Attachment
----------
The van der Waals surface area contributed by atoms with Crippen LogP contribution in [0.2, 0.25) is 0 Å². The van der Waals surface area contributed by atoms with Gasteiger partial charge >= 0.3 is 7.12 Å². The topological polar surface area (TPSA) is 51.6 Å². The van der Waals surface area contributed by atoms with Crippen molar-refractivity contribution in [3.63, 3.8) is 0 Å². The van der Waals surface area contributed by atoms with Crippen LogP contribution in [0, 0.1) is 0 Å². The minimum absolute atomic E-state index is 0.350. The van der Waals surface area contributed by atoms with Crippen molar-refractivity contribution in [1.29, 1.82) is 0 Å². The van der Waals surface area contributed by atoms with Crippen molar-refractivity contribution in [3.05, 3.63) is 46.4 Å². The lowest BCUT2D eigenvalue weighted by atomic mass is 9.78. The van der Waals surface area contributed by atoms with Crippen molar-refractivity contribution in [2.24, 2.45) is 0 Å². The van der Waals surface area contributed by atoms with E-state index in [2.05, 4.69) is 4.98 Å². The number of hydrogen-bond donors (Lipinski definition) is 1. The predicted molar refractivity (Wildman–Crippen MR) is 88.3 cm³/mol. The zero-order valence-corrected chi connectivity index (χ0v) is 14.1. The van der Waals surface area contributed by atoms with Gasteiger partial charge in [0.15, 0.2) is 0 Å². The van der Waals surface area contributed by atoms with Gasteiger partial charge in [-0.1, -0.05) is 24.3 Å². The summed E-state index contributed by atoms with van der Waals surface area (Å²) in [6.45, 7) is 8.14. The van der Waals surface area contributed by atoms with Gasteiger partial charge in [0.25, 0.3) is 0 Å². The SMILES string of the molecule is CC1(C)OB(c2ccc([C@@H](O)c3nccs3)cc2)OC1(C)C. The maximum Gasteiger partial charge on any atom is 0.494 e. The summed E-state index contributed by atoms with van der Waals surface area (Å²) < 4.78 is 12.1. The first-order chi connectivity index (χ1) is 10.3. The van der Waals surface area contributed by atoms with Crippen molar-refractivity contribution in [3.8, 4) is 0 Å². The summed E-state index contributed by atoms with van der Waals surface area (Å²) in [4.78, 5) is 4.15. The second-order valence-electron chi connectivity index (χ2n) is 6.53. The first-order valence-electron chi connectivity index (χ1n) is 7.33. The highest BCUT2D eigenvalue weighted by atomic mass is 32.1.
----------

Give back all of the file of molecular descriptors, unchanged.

The van der Waals surface area contributed by atoms with Crippen LogP contribution in [0.2, 0.25) is 0 Å². The van der Waals surface area contributed by atoms with Gasteiger partial charge >= 0.3 is 7.12 Å². The topological polar surface area (TPSA) is 51.6 Å². The van der Waals surface area contributed by atoms with Crippen molar-refractivity contribution in [3.63, 3.8) is 0 Å². The van der Waals surface area contributed by atoms with Crippen LogP contribution in [0, 0.1) is 0 Å². The minimum absolute atomic E-state index is 0.350. The van der Waals surface area contributed by atoms with Crippen molar-refractivity contribution in [1.29, 1.82) is 0 Å². The van der Waals surface area contributed by atoms with Crippen molar-refractivity contribution in [3.05, 3.63) is 46.4 Å². The lowest BCUT2D eigenvalue weighted by atomic mass is 9.78. The van der Waals surface area contributed by atoms with Crippen molar-refractivity contribution in [2.24, 2.45) is 0 Å². The van der Waals surface area contributed by atoms with E-state index in [2.05, 4.69) is 4.98 Å². The number of hydrogen-bond donors (Lipinski definition) is 1. The predicted molar refractivity (Wildman–Crippen MR) is 88.3 cm³/mol. The zero-order valence-corrected chi connectivity index (χ0v) is 14.1. The van der Waals surface area contributed by atoms with Gasteiger partial charge in [0.15, 0.2) is 0 Å². The van der Waals surface area contributed by atoms with Gasteiger partial charge in [-0.1, -0.05) is 24.3 Å². The summed E-state index contributed by atoms with van der Waals surface area (Å²) in [6.45, 7) is 8.14. The van der Waals surface area contributed by atoms with Gasteiger partial charge in [0.25, 0.3) is 0 Å². The SMILES string of the molecule is CC1(C)OB(c2ccc([C@@H](O)c3nccs3)cc2)OC1(C)C. The maximum Gasteiger partial charge on any atom is 0.494 e. The summed E-state index contributed by atoms with van der Waals surface area (Å²) < 4.78 is 12.1. The first-order chi connectivity index (χ1) is 10.3. The van der Waals surface area contributed by atoms with Crippen molar-refractivity contribution in [3.8, 4) is 0 Å². The summed E-state index contributed by atoms with van der Waals surface area (Å²) in [4.78, 5) is 4.15. The second-order valence-electron chi connectivity index (χ2n) is 6.53. The first-order valence-electron chi connectivity index (χ1n) is 7.33. The highest BCUT2D eigenvalue weighted by atomic mass is 32.1.